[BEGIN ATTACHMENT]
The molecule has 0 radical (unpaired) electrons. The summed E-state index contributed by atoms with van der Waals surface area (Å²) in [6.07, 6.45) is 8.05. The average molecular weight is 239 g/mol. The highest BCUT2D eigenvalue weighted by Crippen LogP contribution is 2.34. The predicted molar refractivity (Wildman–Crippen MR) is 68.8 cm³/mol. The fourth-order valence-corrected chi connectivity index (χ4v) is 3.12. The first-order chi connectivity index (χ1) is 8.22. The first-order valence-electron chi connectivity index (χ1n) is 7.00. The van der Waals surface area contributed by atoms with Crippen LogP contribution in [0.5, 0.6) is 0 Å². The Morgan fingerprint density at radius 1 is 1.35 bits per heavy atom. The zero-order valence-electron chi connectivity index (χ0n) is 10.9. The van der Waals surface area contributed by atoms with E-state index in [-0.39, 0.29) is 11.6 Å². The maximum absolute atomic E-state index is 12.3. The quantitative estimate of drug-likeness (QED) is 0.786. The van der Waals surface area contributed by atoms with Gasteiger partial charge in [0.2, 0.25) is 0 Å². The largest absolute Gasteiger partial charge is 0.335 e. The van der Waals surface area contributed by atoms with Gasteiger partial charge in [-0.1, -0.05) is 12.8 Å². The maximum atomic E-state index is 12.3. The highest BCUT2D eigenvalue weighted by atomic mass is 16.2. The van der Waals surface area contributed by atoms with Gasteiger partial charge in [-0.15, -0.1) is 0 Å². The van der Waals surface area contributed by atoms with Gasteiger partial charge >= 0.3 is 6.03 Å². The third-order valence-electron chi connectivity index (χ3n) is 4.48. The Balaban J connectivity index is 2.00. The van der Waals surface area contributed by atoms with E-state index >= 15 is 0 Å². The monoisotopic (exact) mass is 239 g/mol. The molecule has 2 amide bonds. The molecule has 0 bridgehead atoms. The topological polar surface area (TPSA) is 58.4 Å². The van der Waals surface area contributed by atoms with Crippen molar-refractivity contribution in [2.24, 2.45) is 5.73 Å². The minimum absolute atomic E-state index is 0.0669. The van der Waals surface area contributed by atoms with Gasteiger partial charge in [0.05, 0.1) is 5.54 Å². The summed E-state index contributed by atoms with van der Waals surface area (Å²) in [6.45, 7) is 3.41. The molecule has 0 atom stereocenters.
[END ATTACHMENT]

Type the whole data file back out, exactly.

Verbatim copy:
The molecule has 0 radical (unpaired) electrons. The summed E-state index contributed by atoms with van der Waals surface area (Å²) in [6.07, 6.45) is 8.05. The average molecular weight is 239 g/mol. The highest BCUT2D eigenvalue weighted by Crippen LogP contribution is 2.34. The predicted molar refractivity (Wildman–Crippen MR) is 68.8 cm³/mol. The fourth-order valence-corrected chi connectivity index (χ4v) is 3.12. The first-order chi connectivity index (χ1) is 8.22. The first-order valence-electron chi connectivity index (χ1n) is 7.00. The van der Waals surface area contributed by atoms with Crippen LogP contribution in [0.5, 0.6) is 0 Å². The Morgan fingerprint density at radius 1 is 1.35 bits per heavy atom. The zero-order valence-electron chi connectivity index (χ0n) is 10.9. The van der Waals surface area contributed by atoms with E-state index in [-0.39, 0.29) is 11.6 Å². The maximum absolute atomic E-state index is 12.3. The quantitative estimate of drug-likeness (QED) is 0.786. The van der Waals surface area contributed by atoms with Gasteiger partial charge in [0.2, 0.25) is 0 Å². The largest absolute Gasteiger partial charge is 0.335 e. The van der Waals surface area contributed by atoms with Gasteiger partial charge in [-0.1, -0.05) is 12.8 Å². The maximum atomic E-state index is 12.3. The highest BCUT2D eigenvalue weighted by atomic mass is 16.2. The van der Waals surface area contributed by atoms with Gasteiger partial charge in [-0.15, -0.1) is 0 Å². The van der Waals surface area contributed by atoms with Gasteiger partial charge >= 0.3 is 6.03 Å². The third-order valence-electron chi connectivity index (χ3n) is 4.48. The Balaban J connectivity index is 2.00. The van der Waals surface area contributed by atoms with E-state index >= 15 is 0 Å². The monoisotopic (exact) mass is 239 g/mol. The molecule has 2 amide bonds. The molecule has 0 bridgehead atoms. The topological polar surface area (TPSA) is 58.4 Å². The van der Waals surface area contributed by atoms with Crippen molar-refractivity contribution in [2.24, 2.45) is 5.73 Å². The minimum absolute atomic E-state index is 0.0669. The van der Waals surface area contributed by atoms with Gasteiger partial charge in [0.05, 0.1) is 5.54 Å². The summed E-state index contributed by atoms with van der Waals surface area (Å²) in [6.45, 7) is 3.41. The molecule has 0 atom stereocenters.